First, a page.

Photos at Farlam commission may show evidence tampering


A series of police photographs shown at the Farlam commission on Monday caused a stir as they appeared to reveal that police had tampered with the crime scene by planting and shifting weapons around the lifeless bodies of miners slain during the August 16 Marikana massacre.

The photographs, apparently taken by Captain Jeremiah Mohlaki and a police colleague identified as Warrant Officer Ramanala, were taken at different times of the crime scene investigation process and sparked calls for an urgent investigation into who ordered the tampering of the scene.

The commission was then told by South African Police Services advocate Ishmael Semenya that an investigation had been launched by the police commissioner, Ria Phiyega, two weeks ago when the photographs were brought to her attention.

Advocate George Bizos of the Legal Resources Centre said an investigation launched by the police commissioner into this serious offence could only be self-service, a remark which was criticised by Semenya, who failed to see the usefulness of the utterance.

Commission chairperson Ian Farlam said the commission would leave no stone unturned in investigating this matter, while evidence leader Mbuyiseli Madlanga said that the very existence of the photographs as part of evidence indicated that the commission was investigating thoroughly.

As part of the opening statements, Semenya revealed that his clients would argue that they had responded to the provocation from armed miners, especially in the series of killings which took place at scene two, on koppie two.      

Mohlaki, appearing not to defend the allegations of police interference with the crime scene, answered in the affirmative when asked by advocate Dali Mpofu whether the "traditional weapons" arrived between the "daylight and the dark", in reference to when the constrasting photos were taken.

A significant part of the afternoon was devoted to arguments about how the commission should proceed in its investigation of culpability, with evidence leaders arguing for priority to be given to the culpability of the police and the miners. The logic of this argument was that some miners were facing provisionally withdrawn criminal charges and would benefit from speedy assessment of their culpability. 

This argument was countered quite vociferously by Semenya, who argued that the police's use of force was made in the context of actions by the National Union of Mineworkers (NUM), the Association of Mineworkers and Construction Union (Amcu) and Lonmin.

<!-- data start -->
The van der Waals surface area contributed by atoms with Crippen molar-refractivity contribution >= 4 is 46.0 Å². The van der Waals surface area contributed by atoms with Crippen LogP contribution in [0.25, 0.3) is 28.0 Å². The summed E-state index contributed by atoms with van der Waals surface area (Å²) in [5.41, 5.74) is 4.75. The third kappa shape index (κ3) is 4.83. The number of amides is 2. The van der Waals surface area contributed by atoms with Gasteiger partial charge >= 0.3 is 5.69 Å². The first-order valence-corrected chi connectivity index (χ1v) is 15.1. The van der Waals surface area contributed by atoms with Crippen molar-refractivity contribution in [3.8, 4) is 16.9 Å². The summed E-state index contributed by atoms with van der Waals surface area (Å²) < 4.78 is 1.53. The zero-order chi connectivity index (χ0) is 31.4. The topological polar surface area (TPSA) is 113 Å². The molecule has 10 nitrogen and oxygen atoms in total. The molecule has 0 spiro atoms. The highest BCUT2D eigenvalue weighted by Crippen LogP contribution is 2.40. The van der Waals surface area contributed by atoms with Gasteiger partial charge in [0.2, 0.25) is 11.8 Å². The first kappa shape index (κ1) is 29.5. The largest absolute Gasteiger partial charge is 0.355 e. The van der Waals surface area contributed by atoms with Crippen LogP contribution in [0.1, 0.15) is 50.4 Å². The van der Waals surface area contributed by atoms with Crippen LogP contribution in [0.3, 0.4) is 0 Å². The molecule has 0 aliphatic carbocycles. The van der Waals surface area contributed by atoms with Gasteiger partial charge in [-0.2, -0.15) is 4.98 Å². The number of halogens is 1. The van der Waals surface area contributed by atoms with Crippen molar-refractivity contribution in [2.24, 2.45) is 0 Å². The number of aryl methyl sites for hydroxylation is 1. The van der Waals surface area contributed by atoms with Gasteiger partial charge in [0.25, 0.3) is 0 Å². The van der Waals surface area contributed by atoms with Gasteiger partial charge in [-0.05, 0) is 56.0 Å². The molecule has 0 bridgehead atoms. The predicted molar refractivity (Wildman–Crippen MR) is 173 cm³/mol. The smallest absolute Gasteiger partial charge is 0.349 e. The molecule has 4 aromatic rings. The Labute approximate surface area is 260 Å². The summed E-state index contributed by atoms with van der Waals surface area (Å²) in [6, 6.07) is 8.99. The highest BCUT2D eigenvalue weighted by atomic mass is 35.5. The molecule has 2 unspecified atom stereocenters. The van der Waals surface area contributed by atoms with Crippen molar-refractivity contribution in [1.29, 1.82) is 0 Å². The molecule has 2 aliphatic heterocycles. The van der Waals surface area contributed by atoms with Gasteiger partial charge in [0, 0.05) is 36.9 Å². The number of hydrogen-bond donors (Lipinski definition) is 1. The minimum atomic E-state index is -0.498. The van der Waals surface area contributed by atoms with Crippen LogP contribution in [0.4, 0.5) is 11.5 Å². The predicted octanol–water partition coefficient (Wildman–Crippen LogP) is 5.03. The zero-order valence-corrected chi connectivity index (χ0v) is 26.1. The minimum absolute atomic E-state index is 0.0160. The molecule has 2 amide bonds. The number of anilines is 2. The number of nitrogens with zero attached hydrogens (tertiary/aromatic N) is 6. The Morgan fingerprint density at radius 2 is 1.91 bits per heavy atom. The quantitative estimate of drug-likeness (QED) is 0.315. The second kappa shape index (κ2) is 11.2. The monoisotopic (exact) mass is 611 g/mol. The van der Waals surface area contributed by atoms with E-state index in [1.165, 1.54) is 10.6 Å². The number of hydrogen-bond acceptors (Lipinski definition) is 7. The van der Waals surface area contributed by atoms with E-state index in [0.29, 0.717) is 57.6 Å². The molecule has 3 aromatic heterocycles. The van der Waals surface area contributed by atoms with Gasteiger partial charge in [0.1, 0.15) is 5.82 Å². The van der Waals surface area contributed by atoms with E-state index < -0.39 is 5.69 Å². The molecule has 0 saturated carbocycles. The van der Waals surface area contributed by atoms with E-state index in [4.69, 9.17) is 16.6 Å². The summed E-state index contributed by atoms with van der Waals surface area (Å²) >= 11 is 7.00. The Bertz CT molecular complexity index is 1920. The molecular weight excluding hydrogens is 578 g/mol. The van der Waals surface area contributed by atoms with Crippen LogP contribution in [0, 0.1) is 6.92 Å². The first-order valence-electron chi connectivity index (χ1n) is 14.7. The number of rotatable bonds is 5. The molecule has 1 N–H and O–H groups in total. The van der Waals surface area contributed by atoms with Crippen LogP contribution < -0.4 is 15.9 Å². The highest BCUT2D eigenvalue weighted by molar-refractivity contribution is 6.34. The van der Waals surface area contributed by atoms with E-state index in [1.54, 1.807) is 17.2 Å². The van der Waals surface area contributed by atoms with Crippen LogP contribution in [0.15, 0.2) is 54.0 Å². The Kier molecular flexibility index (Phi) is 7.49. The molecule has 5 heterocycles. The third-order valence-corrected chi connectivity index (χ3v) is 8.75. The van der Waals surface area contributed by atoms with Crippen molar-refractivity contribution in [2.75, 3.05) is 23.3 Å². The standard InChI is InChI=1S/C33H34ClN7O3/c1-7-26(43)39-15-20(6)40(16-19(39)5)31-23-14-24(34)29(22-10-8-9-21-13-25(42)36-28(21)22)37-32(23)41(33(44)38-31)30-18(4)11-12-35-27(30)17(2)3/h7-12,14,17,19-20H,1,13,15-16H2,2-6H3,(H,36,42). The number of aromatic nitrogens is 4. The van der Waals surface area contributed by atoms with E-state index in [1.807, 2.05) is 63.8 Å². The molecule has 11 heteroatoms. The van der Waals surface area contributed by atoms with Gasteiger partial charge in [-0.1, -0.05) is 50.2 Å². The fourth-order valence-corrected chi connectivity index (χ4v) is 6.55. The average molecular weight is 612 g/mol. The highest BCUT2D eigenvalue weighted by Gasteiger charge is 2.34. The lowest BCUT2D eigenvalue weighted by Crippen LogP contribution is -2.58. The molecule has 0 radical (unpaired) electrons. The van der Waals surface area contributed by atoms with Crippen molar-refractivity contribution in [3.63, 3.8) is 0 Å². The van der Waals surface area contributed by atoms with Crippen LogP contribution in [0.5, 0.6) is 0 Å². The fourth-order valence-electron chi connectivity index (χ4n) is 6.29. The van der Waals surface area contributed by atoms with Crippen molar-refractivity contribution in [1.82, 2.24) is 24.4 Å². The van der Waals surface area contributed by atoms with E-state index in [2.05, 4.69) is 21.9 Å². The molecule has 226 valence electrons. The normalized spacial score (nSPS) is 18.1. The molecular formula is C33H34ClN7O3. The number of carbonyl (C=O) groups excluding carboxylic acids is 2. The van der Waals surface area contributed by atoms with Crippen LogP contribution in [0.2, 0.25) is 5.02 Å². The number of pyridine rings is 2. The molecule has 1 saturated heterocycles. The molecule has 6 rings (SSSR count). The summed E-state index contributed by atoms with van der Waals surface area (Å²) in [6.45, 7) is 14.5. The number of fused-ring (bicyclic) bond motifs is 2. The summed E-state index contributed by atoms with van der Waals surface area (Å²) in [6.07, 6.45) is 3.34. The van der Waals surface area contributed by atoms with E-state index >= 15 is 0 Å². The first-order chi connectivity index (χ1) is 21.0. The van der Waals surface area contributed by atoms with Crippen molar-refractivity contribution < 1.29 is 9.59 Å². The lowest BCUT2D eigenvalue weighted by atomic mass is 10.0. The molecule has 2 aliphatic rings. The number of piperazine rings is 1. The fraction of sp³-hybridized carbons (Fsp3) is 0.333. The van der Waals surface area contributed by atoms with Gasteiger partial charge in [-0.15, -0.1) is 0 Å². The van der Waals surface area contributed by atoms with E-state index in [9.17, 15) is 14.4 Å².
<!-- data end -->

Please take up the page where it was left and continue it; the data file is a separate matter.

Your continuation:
Semenya argued that the police's conduct should be viewed through the prism of the relevant legislation and standing orders to establish whether "the situation they found themselves in permitted their action" and "whether by act or omission" they contributed to the tragic situation.

"Throwing [the spotlight of] conduct exclusively at SAPS while not doing the same to Lonmin is unfair to the SAPS and is an illegal variance of the terms of reference of the commission," Semenya argued.

Semenya also stated that police had already been found guilty in the court of public opinion due to allegations of torture and execution-style shootings that he said were made without substance.

The commission resumes on Tuesday morning with a police presentation.

Kwanele Sosibo
Kwanele Sosibo

Kwanele Sosibo studied journalism at Durban's ML Sultan Technikon before working at Independent Newspapers from 2000 to 2003. In 2005, he joined the Mail & Guardian's internship programme and later worked as a reporter at the paper between 2006 and 2008, before working as a researcher. He was the inaugural Eugene Saldanha Fellow in 2011.


The death of Enoch Mpianzi at Parktown Boys is a...

Ignore the language used in brochures and on open days and be vigilant about the details

Study unpacks the ‘hidden racism’ at Stellenbosch

Students say they feel unseen and unheard at the university because of their skin colour

Failure to investigate TRC cases during the Mandela era delayed...

Counsel for late trade unionist Neil Aggett’s family decries the slow pace of instituting an inquest into his death

Courts to guide land expropriation

Two bits of law need to be approved before a court can decide if land owners will be compensated

Press Releases

MTN unveils TikTok bundles

Customised MTN TikTok data bundles are available to all prepaid customers on *136*2#.

Marketers need to reinvent themselves

Marketing is an exciting discipline, offering the perfect fit for individuals who are equally interested in business, human dynamics and strategic thinking. But the...

Upskill yourself to land your dream job in 2020

If you received admission to an IIE Higher Certificate qualification, once you have graduated, you can articulate to an IIE Diploma and then IIE Bachelor's degree at IIE Rosebank College.

South Africans unsure of what to expect in 2020

Almost half (49%) of South Africans, 15 years and older, agree or strongly agree that they view 2020 with optimism.

KZN teacher educators jet off to Columbia University

A group of academics were selected as participants of the programme focused on PhD completion, mobility, supervision capacity development and the generation of high-impact research.

New-style star accretion bursts dazzle astronomers

Associate Professor James O Chibueze and Dr SP van den Heever are part of an international team of astronomers studying the G358-MM1 high-mass protostar.

2020 risk outlook: Use GRC to build resilience

GRC activities can be used profitably to develop an integrated risk picture and response, says ContinuitySA.

MTN voted best mobile network

An independent report found MTN to be the best mobile network in SA in the fourth quarter of 2019.